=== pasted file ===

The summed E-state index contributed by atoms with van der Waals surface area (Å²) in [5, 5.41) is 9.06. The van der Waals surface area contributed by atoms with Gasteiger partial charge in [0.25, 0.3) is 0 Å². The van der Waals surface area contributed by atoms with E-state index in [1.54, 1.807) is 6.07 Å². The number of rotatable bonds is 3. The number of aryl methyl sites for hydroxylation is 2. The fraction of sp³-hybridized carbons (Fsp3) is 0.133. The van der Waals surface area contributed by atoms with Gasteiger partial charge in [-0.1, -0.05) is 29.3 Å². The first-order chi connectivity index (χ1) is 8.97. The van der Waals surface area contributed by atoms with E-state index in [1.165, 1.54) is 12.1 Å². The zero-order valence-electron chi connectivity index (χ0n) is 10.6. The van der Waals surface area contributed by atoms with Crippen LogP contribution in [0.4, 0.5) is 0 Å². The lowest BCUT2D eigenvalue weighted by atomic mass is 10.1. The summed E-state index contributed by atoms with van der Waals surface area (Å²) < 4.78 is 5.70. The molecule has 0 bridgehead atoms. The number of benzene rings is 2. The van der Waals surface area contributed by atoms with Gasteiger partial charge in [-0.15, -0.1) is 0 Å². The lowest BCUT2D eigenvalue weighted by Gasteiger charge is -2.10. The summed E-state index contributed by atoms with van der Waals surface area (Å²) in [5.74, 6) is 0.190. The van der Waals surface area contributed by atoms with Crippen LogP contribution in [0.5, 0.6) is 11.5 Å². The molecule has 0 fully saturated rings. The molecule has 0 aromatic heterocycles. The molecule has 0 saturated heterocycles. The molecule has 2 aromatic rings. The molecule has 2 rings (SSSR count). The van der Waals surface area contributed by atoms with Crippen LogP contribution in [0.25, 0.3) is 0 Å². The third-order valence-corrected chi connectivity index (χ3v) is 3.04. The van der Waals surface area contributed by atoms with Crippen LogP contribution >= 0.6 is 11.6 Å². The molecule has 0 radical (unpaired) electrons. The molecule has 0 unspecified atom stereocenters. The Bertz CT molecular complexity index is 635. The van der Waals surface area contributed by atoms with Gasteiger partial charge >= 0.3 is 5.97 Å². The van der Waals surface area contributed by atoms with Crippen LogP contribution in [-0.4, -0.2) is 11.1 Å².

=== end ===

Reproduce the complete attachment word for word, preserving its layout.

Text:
The summed E-state index contributed by atoms with van der Waals surface area (Å²) in [5, 5.41) is 9.06. The van der Waals surface area contributed by atoms with Gasteiger partial charge in [0.25, 0.3) is 0 Å². The van der Waals surface area contributed by atoms with E-state index in [1.54, 1.807) is 6.07 Å². The number of rotatable bonds is 3. The number of aryl methyl sites for hydroxylation is 2. The fraction of sp³-hybridized carbons (Fsp3) is 0.133. The van der Waals surface area contributed by atoms with Gasteiger partial charge in [-0.1, -0.05) is 29.3 Å². The first-order chi connectivity index (χ1) is 8.97. The van der Waals surface area contributed by atoms with E-state index in [1.165, 1.54) is 12.1 Å². The zero-order valence-electron chi connectivity index (χ0n) is 10.6. The van der Waals surface area contributed by atoms with Crippen LogP contribution in [0.4, 0.5) is 0 Å². The lowest BCUT2D eigenvalue weighted by atomic mass is 10.1. The summed E-state index contributed by atoms with van der Waals surface area (Å²) < 4.78 is 5.70. The molecule has 0 bridgehead atoms. The number of benzene rings is 2. The van der Waals surface area contributed by atoms with Gasteiger partial charge in [-0.15, -0.1) is 0 Å². The lowest BCUT2D eigenvalue weighted by Gasteiger charge is -2.10. The summed E-state index contributed by atoms with van der Waals surface area (Å²) in [5.74, 6) is 0.190. The van der Waals surface area contributed by atoms with Crippen LogP contribution in [0.5, 0.6) is 11.5 Å². The molecule has 0 fully saturated rings. The molecule has 0 aromatic heterocycles. The molecule has 0 saturated heterocycles. The molecule has 2 aromatic rings. The molecule has 2 rings (SSSR count). The van der Waals surface area contributed by atoms with Crippen LogP contribution in [0.25, 0.3) is 0 Å². The third-order valence-corrected chi connectivity index (χ3v) is 3.04. The van der Waals surface area contributed by atoms with Crippen LogP contribution >= 0.6 is 11.6 Å². The molecule has 0 radical (unpaired) electrons. The molecule has 0 unspecified atom stereocenters. The Bertz CT molecular complexity index is 635. The van der Waals surface area contributed by atoms with Gasteiger partial charge >= 0.3 is 5.97 Å². The van der Waals surface area contributed by atoms with Crippen LogP contribution in [-0.4, -0.2) is 11.1 Å².